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Oktoberfest 2002 offers family fun

September 30, 2002|by RICHARD BELISLE

Adults carrying beer steins and whooping it up are what one expects to find at beer festivals, but the scene was quite different Saturday, the first day of the two-day Oktoberfest 2002 at the Frederick Fairgrounds.

"Ours is a family-oriented event," said Marty Young, director of volunteers for Community Living Inc., cosponsor of the event with the Fredericktowne Rotary Club.

"We want people to partake of the beer and have a good time without drinking a whole lot," she said.

"We also have a keg of root beer," said rotary club member Diane Norcross.

Many of the activities were aimed at children including putt-putt golf, the moonbounce, children's bingo, a children's crafts table, face painting and leaf imprinting, among others.


There were activities for the adults, too, in addition to the beer, bratwurst and sauerkraut that was sold throughout the day.

On Saturday, Heidi and Hans entertained the crowd with their German culture and folklore show, an Edelweiss band played traditional German biergarten drinking songs and a German dance troupe performed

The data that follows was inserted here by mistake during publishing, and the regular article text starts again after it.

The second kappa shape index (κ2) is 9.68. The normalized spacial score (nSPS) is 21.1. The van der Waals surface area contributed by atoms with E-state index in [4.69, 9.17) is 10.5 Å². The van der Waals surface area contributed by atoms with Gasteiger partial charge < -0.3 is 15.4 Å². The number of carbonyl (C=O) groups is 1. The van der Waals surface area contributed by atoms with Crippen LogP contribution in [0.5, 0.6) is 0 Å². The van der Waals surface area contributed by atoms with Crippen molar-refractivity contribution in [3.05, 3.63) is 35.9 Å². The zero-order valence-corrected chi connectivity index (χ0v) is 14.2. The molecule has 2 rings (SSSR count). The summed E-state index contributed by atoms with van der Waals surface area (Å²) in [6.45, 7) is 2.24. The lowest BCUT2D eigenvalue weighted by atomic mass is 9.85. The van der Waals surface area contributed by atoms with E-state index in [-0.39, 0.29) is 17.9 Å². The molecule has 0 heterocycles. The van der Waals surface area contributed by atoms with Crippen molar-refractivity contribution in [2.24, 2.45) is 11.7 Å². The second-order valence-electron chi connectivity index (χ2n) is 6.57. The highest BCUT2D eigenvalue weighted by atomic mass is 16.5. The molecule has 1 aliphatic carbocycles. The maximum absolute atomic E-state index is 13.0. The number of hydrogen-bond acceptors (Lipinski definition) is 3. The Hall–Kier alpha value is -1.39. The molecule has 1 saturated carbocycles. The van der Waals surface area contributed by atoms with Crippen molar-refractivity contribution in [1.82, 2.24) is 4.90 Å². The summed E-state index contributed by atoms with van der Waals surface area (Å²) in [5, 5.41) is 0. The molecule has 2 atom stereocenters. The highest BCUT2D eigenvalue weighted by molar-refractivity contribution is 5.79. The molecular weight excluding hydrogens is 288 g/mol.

Today, the music will be provided by Mike Surratt and the Continentals with their bouncy polkas and waltzes. A troupe of Alpine dancers will take the stage this afternoon.

Fifteen members of a German bicycle team touring the country were scheduled to stop by the festival late Saturday afternoon, Young said.

Community Living was founded in 1979 by a group of parents seeking better opportunities and services for their mentally and physically disabled children.

Today, the organization runs on a $3 million budget funded through the Maryland Department of Health and Mental Hygiene. It has purchased 26 homes in Frederick, each housing three mentally and physically disabled clients in a home-like setting, said Susan B. Holton, executive director of Community Living Inc.

The clients go to work at jobs every day or to day care, depending on the severity of their disability, Holton said.

Proceeds from the Oktoberfest will help the organization buy a van to transport wheelchair-bound clients, she said.

None of the organizers could predict how much money the festival would bring in.

"This is only the first year," Norcross said.

"It's hard to figure how much to buy," Holton said.

Young said the water crisis affecting Frederick had no effect on the festival.

"We're selling water in bottles," she said.

Harold and Kathy Groves and their friend, Steve Edmunds, all of New Market, were among the festival attendees. The men were dressed in lederhosen and festive hats draped with medals representing German cities. All three were holding big glasses of dark beer.

"We like German stuff," Edmunds said. "I have a BMW car and motorcycle."

"We have cuckoo clocks, we collect beer steins and we like beer festivals," Harold Groves said.

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